The major trends of more people, recognizing the huge environmental cost, especially with beef, is only getting bigger. People are also getting more comfortable with technology being used in the development of food. Younger generation of consumers feel those things even more strongly.
Even with transparency around technology, there’s still questions about the development and environmental impacts of cultivated meat. How is SciFi Foods targeting those questions?
We’ve done a lot of work, understanding those impacts. We’re very confident that the climate impacts of our products is a fraction of the climate impacts of eating conventionally.
Beef is the least efficient of all meats in terms of calories in calories out is 3-10% efficiency, it’s a small percentage; fundamentally growing cells in a bioreactor in terms of energy in and energy out is 97% efficiency, so drastically different. And with beef, up to 80% of deforestation in the Amazon, can be traced back to the cattle industry, either pasture land or as to grow crops, that animal feed. All the methane emissions that come up like 30% of methane emissions in the US come from cattle, one of the most potent greenhouse gas emissions.
And when you look at the emissions of complicated means, it’s basically no land use changes, minimal water, no methane emissions, you do have energy usage for powering the bioreactors. That’s less than the emissions from a cow. And, if you count that for renewable energy, then the climate impact becomes zero.
Is there a reason why SciFi Foods is targeting cultivated beef first, rather than dairy, chicken, or other meat products?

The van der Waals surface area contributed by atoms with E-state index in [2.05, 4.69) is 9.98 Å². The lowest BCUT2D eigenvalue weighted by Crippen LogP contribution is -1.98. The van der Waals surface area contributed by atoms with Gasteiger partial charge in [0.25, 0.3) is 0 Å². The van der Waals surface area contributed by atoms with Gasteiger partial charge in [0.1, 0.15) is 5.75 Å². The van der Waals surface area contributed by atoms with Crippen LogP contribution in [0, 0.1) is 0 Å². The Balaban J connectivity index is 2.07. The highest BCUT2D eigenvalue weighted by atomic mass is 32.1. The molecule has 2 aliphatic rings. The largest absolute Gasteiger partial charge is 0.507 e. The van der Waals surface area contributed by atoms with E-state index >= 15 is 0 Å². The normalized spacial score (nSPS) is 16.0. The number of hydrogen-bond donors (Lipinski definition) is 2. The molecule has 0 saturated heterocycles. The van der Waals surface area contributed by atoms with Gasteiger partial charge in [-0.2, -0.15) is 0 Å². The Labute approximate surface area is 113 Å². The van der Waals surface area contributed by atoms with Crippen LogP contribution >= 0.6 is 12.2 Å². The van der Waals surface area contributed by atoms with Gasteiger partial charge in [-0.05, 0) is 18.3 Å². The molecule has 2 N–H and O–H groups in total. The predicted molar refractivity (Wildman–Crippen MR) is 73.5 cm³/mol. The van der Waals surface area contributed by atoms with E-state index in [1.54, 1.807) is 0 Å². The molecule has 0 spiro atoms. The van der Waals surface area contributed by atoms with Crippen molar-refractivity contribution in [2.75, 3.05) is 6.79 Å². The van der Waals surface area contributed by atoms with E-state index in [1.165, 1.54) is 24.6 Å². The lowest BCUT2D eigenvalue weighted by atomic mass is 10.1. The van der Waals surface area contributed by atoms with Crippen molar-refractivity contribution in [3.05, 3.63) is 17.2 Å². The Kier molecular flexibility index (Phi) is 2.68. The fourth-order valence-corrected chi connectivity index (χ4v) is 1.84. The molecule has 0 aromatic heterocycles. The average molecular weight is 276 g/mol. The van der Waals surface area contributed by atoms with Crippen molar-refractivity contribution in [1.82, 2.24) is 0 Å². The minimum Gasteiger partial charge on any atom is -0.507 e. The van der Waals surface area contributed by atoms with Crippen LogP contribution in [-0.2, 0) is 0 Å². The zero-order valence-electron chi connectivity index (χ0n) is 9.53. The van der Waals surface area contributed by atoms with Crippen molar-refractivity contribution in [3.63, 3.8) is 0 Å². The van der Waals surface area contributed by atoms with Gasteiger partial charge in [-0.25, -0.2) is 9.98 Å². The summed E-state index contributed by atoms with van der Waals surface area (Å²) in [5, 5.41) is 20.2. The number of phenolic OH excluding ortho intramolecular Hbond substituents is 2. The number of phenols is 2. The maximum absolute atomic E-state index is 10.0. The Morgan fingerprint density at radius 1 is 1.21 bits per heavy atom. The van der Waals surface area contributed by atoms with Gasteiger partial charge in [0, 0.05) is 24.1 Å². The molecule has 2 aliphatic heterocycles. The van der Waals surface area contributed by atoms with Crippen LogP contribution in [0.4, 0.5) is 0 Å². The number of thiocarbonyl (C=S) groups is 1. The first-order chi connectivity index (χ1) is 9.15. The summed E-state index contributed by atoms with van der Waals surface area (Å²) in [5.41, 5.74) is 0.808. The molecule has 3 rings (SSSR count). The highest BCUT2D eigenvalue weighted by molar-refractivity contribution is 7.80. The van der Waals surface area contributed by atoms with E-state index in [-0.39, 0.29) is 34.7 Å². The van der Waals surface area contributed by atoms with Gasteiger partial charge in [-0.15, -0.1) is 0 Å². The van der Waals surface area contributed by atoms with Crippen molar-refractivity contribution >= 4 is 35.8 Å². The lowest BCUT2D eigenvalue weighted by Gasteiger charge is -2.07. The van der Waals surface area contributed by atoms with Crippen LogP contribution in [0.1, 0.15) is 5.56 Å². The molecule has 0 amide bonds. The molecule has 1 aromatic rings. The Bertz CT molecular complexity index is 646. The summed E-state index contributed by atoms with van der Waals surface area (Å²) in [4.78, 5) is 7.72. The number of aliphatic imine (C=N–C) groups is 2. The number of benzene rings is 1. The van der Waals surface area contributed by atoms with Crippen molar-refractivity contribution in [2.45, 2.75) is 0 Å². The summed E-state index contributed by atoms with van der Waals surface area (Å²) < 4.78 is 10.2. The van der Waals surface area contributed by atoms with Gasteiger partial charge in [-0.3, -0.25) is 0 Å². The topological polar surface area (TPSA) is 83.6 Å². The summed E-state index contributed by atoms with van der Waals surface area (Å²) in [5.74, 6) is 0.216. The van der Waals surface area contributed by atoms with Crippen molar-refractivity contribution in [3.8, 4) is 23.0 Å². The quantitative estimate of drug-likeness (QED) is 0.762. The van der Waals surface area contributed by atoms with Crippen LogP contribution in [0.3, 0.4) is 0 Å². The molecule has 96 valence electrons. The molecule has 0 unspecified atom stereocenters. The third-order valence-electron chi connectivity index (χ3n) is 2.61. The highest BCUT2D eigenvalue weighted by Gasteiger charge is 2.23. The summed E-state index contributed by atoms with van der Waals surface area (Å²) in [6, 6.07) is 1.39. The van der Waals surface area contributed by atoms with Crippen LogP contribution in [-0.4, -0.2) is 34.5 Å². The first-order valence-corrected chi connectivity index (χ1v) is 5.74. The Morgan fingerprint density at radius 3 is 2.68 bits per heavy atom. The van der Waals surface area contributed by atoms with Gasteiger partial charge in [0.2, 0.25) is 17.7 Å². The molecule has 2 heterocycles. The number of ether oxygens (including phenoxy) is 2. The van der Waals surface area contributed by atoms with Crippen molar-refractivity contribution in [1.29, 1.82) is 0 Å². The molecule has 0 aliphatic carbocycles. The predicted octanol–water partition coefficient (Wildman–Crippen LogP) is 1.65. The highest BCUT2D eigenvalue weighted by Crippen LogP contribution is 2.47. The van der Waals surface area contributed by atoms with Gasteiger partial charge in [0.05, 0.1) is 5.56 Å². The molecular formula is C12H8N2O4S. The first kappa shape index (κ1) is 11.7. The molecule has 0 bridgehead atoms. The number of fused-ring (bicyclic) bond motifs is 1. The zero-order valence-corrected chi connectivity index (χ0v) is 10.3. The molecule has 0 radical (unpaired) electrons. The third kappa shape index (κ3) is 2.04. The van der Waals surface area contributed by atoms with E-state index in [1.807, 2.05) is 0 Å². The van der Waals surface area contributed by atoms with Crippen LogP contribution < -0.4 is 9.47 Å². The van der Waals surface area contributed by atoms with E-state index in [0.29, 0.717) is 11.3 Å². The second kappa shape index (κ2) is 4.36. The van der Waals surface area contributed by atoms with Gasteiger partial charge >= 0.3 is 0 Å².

There’s a number of reasons for focusing on beef. It does have the biggest climate impacts. It’s also one of the biggest markets. It’s also the most expensive. The highest demand for meat alternatives is also beef. And yet, in the cultivated meat space, most cultivated meat companies are going after chicken, which is complex. And the reason for doing so is basically that it’s scientifically easier to manufacture chicken cells.
What makes a16z a great partner for funding at this stage?
a16z is one of the best investors in the world and a key part of their model is that they’re not just financial investors, but they also bring a lot of support, in terms of, help with HR, recruiting, the best practices, introductions to other investors, and various different areas. I’ve worked with a lot of VCs over my career, and they definitely have the best set of support functions and ways of helping founders and entrepreneurs that I’ve ever seen.
A lot of a16z’s track record has been with technology and they just announced a new crypto fund. What specifically are you looking for in terms of help with foodtech?
It’s worth noting that they have a very substantial bio fund, which led our investments. And that fund is completely focused on the intersection of biotech and synthetic biology. In many ways we combine those things. Yes, we do consumer food and food tech, but we’re also doing synthetic biology and biotech and sitting at that intersection. They have a huge amount of experience, and connections with VCs, and executives, scientists, and advisers in a lot of the real scientific work that we need to do to bring our product to market.
A lot of private funding lately hasn’t been very active and it’s been hard for startup founders to raise. What has navigating that landscape and raising a round been like for you?
The market is very volatile right now. There’s always capital looking for really great companies that have a very differentiated approach and the ability to drive a significant IP advantage and who can have a defensible advantage. Fundamentally, that’s what an investor needs in order to be able to pack a company that can have a big impact on the world, but also have a great financial return.